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Post-Race Recovery Training

Contributor: Matt Dixon     Category: Training

NOTE:  I don’t believe in a ‘foundational phase’.  That is old-school and bunk.  Not the best way to approach building the runner…

Yes, we, at Purple Patch Fitness, do lower stress running, but we don’t do classic ALL LOW stress easy endurance running.

In truth, the key component of early season training has more than one role.  We think of the ‘post season’ as the block of training that represents the very start of training for the following season.  Typically, this is following the last race of the previous season, as well as a two to three week break from all structure of training.  In this ‘post season’ phase there are several key focus points:

  • Low emotional stress:  This part of season should not be overly demanding emotionally, and should allow for plenty of capacity to focus on other areas of life.
  • Low physical load:  It is a phase of preparation, so the training load should be low.  I ask athletes to consider this phase as a period that allows you to work hard in the upcoming training, so we are careful to keep overall stress lower here.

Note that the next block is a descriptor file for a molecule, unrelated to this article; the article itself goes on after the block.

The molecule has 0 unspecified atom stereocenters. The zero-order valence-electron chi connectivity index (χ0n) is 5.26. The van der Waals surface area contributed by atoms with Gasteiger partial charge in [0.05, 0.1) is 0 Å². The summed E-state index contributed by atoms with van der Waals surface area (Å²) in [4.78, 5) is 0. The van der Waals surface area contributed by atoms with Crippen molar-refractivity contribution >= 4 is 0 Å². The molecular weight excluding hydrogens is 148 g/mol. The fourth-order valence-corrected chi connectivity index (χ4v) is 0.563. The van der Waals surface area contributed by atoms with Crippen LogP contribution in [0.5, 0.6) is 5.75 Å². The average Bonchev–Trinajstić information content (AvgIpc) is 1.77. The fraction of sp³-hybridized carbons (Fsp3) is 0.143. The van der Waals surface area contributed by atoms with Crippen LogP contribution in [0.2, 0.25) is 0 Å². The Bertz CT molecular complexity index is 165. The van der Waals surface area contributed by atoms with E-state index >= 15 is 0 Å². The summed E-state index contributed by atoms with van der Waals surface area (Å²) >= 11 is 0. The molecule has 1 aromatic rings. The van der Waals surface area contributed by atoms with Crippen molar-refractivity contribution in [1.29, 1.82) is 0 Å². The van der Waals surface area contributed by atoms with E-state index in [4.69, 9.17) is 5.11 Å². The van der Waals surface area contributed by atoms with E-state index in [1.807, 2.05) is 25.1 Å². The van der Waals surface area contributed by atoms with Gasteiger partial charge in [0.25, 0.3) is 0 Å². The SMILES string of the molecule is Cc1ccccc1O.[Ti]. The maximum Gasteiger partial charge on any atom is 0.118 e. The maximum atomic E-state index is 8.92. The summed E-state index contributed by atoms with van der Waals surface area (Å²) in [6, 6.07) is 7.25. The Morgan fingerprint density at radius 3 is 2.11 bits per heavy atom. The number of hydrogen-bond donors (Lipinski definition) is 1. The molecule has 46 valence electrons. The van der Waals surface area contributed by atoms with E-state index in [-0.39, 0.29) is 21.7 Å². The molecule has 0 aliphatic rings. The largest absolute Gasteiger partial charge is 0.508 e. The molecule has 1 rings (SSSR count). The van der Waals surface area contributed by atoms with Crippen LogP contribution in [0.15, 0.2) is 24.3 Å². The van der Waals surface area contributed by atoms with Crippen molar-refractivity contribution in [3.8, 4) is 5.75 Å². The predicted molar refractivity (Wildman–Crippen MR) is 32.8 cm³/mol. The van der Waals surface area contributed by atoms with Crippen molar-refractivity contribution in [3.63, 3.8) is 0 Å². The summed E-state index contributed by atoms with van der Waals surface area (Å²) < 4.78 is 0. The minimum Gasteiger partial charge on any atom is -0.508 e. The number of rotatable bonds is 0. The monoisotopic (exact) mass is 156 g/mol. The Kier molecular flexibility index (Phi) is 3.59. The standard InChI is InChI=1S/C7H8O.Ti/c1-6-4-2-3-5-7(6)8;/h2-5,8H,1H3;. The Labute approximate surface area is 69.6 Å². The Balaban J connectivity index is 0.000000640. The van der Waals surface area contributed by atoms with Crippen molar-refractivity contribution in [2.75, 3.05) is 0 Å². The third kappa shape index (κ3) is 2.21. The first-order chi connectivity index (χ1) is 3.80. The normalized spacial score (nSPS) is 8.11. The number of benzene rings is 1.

• Biomechanics:  When physical and emotional stress is low, it is a perfect time to evolve and improve your posture and mechanics.  Now is the time to create great habits.
  • Muscular readiness:  We keep training light, but consistent, and aim to ready the muscles, connective tissue and ligaments for harder training in the subsequent blocks.
  • Strength and synchronization:  This is also a time with the greatest emphasis on strength and conditioning, as well as neurological type conditioning exercises to help improve recruitment and overall athleticism.

It should be noted that any any general fitness gains experience here will be gradual and a nice byproduct.  The real endurance, resilience and fitness arrives out of the next block of real endurance focused training following the post season phase.

See Matt’s article “The Secrets to a Successful Training Program” for more information on the other phase of a training program.